The main difficulty for meta-studies is that there really is very little available research on hypnosis for smoking cessation which may be one of the most under researched fields. Find out why this is so and see some good scientific evidence on stop smoking hypnosis.
WebMD here makes another claim you will often see made about stop smoking hypnosis: that it will, supposedly, only ever work for a small number or percentage of people.
Some authors make this claim with the sort of conviction that would lead one to believe that this was in fact, common knowledge. Sometimes they quote a figure of 25% of people who supposedly cannot be hypnotized.
Note that this is never backed up with any source or research evidence.
I have done a good bit of research and I have yet to see any scientific evidence to this effect.
Nor does such a claim resonate with my experience in clinical practice.
Far from it. In fact, scientific evidence points to the opposite- that the vast majority of people can be hypnotized quite easily.
There are a good few articles online written by journalists who tried
hypnosis for smoking cessation. Often, the story lines in these
articles take a similar route.
See an example for this type of story line here in Lifehacker.
will do better with the truth, of course, because you are visiting the
Online Hypnotherapy Clinic to educate yourself about what to
realistically expect when you quit smoking through hypnosis.
Had these journalists been clear on realistic expectations, these articles might look quite different, too.
In terms of how much untruth you can possibly spread about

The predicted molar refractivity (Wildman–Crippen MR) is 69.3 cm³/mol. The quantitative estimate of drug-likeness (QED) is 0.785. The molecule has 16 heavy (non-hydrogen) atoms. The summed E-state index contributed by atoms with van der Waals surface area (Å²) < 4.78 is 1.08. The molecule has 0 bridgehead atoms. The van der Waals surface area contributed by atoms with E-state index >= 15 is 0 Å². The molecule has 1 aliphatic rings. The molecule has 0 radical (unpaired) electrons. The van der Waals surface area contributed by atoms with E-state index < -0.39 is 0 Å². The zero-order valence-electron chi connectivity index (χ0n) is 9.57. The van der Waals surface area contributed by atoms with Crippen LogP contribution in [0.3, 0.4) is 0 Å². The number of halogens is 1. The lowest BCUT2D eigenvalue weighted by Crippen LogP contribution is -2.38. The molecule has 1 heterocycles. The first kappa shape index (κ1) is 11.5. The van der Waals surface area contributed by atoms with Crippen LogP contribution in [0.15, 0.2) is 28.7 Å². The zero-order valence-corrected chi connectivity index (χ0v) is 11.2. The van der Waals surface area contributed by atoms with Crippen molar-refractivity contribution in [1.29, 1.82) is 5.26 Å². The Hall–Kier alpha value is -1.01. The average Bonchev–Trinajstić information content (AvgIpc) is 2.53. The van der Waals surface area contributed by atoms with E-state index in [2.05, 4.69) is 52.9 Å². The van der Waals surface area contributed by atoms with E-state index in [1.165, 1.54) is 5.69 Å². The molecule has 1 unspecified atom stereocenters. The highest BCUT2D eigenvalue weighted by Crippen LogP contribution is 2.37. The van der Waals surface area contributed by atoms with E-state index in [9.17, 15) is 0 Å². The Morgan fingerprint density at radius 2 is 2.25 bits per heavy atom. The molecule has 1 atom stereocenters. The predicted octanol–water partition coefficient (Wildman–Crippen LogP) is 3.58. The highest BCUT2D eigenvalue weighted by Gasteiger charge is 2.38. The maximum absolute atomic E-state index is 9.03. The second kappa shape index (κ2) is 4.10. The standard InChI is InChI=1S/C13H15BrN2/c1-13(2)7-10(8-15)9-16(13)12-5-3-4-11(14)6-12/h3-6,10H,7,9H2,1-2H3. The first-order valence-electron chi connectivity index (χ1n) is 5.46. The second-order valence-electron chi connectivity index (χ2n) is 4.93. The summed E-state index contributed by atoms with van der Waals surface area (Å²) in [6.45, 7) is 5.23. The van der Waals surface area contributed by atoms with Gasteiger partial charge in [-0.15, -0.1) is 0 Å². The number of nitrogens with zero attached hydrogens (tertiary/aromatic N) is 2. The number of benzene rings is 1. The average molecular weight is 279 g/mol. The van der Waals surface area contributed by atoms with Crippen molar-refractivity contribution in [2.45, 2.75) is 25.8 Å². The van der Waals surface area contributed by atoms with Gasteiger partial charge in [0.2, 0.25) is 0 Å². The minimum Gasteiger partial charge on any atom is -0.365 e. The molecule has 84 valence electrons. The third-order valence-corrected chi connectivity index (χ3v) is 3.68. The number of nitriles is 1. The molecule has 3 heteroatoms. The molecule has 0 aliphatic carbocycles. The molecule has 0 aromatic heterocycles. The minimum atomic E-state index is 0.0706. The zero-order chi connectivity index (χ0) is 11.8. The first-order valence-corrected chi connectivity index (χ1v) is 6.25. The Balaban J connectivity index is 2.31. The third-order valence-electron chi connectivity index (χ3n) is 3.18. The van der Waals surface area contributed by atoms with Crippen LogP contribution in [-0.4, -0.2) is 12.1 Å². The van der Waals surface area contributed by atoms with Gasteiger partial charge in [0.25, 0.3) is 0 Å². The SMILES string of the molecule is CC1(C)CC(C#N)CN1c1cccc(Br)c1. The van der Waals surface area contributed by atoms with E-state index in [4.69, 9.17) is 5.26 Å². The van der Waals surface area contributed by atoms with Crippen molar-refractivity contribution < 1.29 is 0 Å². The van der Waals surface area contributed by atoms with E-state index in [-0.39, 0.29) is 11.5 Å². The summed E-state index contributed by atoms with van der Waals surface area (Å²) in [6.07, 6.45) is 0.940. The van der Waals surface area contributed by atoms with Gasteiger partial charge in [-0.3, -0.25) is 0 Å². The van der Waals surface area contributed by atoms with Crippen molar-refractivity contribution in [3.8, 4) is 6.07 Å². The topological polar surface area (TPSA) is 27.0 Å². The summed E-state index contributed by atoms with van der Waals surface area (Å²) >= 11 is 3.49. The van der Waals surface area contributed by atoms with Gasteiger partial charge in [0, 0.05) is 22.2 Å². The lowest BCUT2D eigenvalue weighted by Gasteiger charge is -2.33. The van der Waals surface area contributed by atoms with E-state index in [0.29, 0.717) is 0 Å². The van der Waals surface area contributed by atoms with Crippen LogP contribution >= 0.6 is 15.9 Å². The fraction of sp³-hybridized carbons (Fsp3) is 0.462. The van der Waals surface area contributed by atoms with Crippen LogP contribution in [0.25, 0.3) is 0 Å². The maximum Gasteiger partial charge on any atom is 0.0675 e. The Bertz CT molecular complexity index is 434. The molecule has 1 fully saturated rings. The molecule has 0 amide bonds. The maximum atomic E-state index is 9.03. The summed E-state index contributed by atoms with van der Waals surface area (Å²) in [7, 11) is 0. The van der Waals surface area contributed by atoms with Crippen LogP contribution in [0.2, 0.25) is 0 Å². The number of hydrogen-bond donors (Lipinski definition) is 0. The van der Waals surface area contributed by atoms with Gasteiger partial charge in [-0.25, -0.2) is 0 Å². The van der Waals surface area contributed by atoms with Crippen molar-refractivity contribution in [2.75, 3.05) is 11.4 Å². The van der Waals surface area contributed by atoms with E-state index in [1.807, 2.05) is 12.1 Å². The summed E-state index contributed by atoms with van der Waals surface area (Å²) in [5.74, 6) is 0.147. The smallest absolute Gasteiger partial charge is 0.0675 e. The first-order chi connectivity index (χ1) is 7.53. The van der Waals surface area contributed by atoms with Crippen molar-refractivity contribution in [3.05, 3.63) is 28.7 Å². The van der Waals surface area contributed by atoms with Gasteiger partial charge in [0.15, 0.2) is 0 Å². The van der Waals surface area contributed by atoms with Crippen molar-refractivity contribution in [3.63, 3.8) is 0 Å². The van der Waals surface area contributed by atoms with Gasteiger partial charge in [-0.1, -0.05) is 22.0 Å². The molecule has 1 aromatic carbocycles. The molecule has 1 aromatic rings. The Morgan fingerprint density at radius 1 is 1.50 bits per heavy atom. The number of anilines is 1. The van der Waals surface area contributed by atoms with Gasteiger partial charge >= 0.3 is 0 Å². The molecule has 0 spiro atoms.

hypnosis for smoking cessation, this is my favorite twist on the theme
of hypnosis not having worked: somebody who attended hypnosis for the
purpose of quitting cigarettes actually achieving their goal and quitting for life- and then claiming the hypnosis had nothing to do with it!
Nah...you will say...that doesn’t make any sense at all.
And you would be right.
But does logic stop people from publishing untruths?
Not at all.
I found a prime example of this version of the story line in Alan Carr’s book (The Easy Way to Quit Smoking).
Before I tell the story, I want to encourage you to become very clear on how exactly treatment works when you quit smoking with hypnosis, what to expect in your program of hypnosis for smoking, and how you can enhance treatment benefits for yourself when you quit smoking by hypnosis so that you won’t make the same mistakes that Alan Carr made.
But on to the story.
Mr. Carr used to smoke 100 cigarettes a day. How did he stop smoking? Surprise, surprise.
Mr. Carr used hypnosis for
smoking cessation. His wife sent him there, after everything else had
failed. (This happens a lot.)
“The whole session appeared to be a waste of time. The hypnotherapist tried to make me lift my arms and do various other things.